Society and State

Ac. Krtashivananda Avt.
Sarkar has described the inner spirit of society as to move together. Society originated as a family in the early phase, and was strengthened subsequently under the guidance of group mothers and group fathers. With growing social complexity, group leaders emerged as monarchs. The emergence of classical religion made the social structure stronger under the dominance of the priestly class. The concept of the State is a later development. In modern times, society has merged into the State and has been converted into the nation State. Society itself has lost its identity and importance, and social laws, norms and values possess little meaning.

All social structures have been politicized both in democratic and totalitarian countries. Nevertheless, realistic relations between society and State could be formulated to create a congenial atmosphere for security and freedom. Sarkar’s main aim was to revitalize society, and through his writings and action he clearly stated that he wanted to establish a ‘moral society’, which he termed sadvipra samaj. He was not so concerned with the political structure because he concluded that it will continue to evolve and change its character in different phases of history. On the other hand, he felt that in the absence of a strong social structure, neither moral standards nor strong social relations could be realized or maintained. Simultaneously he imagined that a strong social structure would balance the power of the political structure. Human society he considered one and indivisible; hence, he emphasized the formation of a social structure from the global to the village level. When he laid the foundation of his own organization, he set up a structure that consists of 35 branches with each being extended to the village level. This means that each village should have at least 35 persons to take decisions on multifarious activities without being dependent on the dictates of the political structure. Considering the above, the relation between society and State can be defined as follows:

  • Society has wider scope than the State. As an assemblage of human beings, society should be considered one and indivisible without any boundaries of race, religion or nation. The State is a political machinery within society to maintain law and order and other co-related functions delegated by society. The State refers only to the politically organized portion of society.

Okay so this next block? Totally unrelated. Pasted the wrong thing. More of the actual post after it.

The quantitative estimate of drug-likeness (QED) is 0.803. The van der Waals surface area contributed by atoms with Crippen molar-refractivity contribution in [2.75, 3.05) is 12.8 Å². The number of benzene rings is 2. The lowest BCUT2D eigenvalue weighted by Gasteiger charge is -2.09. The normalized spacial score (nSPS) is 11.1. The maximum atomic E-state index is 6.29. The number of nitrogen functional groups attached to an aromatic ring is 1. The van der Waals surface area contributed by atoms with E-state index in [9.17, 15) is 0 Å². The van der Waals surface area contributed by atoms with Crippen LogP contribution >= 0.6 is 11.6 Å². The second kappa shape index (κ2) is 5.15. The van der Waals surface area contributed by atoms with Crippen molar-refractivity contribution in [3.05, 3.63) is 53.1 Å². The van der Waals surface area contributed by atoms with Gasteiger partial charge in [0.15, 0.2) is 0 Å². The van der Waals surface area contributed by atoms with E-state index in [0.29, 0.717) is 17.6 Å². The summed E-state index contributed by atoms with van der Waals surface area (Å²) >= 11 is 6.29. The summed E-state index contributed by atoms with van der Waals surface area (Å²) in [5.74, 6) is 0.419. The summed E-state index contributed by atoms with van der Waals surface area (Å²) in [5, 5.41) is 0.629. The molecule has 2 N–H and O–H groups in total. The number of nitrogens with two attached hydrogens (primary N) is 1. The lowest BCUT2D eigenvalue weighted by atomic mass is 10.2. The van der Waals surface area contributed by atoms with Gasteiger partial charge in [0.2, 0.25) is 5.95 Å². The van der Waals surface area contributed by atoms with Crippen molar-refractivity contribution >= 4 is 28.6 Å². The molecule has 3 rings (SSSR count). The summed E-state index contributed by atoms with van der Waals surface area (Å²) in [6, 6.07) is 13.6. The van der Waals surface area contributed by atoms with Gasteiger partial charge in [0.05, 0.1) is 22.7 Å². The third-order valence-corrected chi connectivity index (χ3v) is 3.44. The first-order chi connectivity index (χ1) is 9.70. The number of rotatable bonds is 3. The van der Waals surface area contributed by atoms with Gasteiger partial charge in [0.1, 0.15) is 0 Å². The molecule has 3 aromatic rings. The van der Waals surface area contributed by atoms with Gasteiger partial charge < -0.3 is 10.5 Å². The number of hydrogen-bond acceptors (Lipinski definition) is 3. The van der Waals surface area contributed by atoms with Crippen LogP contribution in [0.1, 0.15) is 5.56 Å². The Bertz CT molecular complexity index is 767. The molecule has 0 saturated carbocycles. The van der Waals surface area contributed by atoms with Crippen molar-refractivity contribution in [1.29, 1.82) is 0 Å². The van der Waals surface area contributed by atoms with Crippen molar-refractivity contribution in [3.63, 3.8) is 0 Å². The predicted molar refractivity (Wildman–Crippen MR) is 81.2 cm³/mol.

• Society takes priority over the State. A sense of collective living creates society, and society in turn creates the State.
  • The State needs an organized government to enforce its will. Society also needs a structure to regenerate moral and social values and maintain social cohesiveness, free from the influence of the State machinery.
  • Society is universal and without any boundaries. But the State may have specific boundaries flexible enough to be changed when there is need.

Simultaneously it is necessary to define the relation between the two structures in the clearest language in terms of set goals and coordination between the two. Ultimately, however, the success of social institutions depends on the evolution of a proper social culture based on the values of spiritual humanism. The materialistic orientation of life and the marketing character of modern industrial religion has created extreme forms of alienation, isolation and identity crisis in the affluent Western world. Third World countries, besides suffering economic crisis, carry the psychological burdens of passive psychology, inferiority complex, religious dogma and other group sentiments. These narrow and stagnant ideas damage social integration. The creation of social institutions on the world level with organs on the lower levels can eliminate threats from political and economic oligarchies and religious fanatics. Members of the social institutions should be established in the spirit of universalism. Sarkar explained that to be established in cardinal moral principles is essential for the qualitative transformation of the personality. He frequently used the term sadvipra in this regard. This is the only way to create social unity. Value-oriented intellectuals and spiritually free persons, who have moral integrity and are not motivated by self-interest, are the best persons to organize themselves to form the social structure. Copyright The author 2011

Leave a Reply

Your email address will not be published. Required fields are marked *